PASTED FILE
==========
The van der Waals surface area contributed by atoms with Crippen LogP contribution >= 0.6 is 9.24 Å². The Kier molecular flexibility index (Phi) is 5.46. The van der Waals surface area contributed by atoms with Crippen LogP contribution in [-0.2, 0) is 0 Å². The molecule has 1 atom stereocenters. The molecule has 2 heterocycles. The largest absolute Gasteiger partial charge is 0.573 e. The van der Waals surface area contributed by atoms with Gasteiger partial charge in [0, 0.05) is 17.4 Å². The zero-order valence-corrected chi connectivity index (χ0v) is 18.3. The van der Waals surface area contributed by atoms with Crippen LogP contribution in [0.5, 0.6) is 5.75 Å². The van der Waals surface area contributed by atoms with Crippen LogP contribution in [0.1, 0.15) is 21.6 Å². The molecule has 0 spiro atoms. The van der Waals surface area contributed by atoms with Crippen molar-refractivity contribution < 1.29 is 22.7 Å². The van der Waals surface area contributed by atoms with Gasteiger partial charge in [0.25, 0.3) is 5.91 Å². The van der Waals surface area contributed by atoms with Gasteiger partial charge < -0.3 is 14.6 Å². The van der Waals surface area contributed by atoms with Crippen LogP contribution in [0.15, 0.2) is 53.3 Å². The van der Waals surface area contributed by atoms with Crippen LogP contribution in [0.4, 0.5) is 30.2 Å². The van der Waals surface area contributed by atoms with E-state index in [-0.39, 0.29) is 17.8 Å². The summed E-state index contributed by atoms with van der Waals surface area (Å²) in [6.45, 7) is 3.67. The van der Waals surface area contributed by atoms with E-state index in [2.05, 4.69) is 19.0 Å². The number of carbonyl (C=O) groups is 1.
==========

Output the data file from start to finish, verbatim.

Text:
The van der Waals surface area contributed by atoms with Crippen LogP contribution >= 0.6 is 9.24 Å². The Kier molecular flexibility index (Phi) is 5.46. The van der Waals surface area contributed by atoms with Crippen LogP contribution in [-0.2, 0) is 0 Å². The molecule has 1 atom stereocenters. The molecule has 2 heterocycles. The largest absolute Gasteiger partial charge is 0.573 e. The van der Waals surface area contributed by atoms with Gasteiger partial charge in [0, 0.05) is 17.4 Å². The zero-order valence-corrected chi connectivity index (χ0v) is 18.3. The van der Waals surface area contributed by atoms with Crippen LogP contribution in [0.5, 0.6) is 5.75 Å². The van der Waals surface area contributed by atoms with Crippen LogP contribution in [0.1, 0.15) is 21.6 Å². The molecule has 0 spiro atoms. The van der Waals surface area contributed by atoms with Crippen molar-refractivity contribution < 1.29 is 22.7 Å². The van der Waals surface area contributed by atoms with Gasteiger partial charge in [0.25, 0.3) is 5.91 Å². The van der Waals surface area contributed by atoms with Gasteiger partial charge < -0.3 is 14.6 Å². The van der Waals surface area contributed by atoms with Crippen LogP contribution in [0.15, 0.2) is 53.3 Å². The van der Waals surface area contributed by atoms with Crippen LogP contribution in [0.4, 0.5) is 30.2 Å². The van der Waals surface area contributed by atoms with E-state index in [-0.39, 0.29) is 17.8 Å². The summed E-state index contributed by atoms with van der Waals surface area (Å²) in [6.45, 7) is 3.67. The van der Waals surface area contributed by atoms with E-state index in [2.05, 4.69) is 19.0 Å². The number of carbonyl (C=O) groups is 1.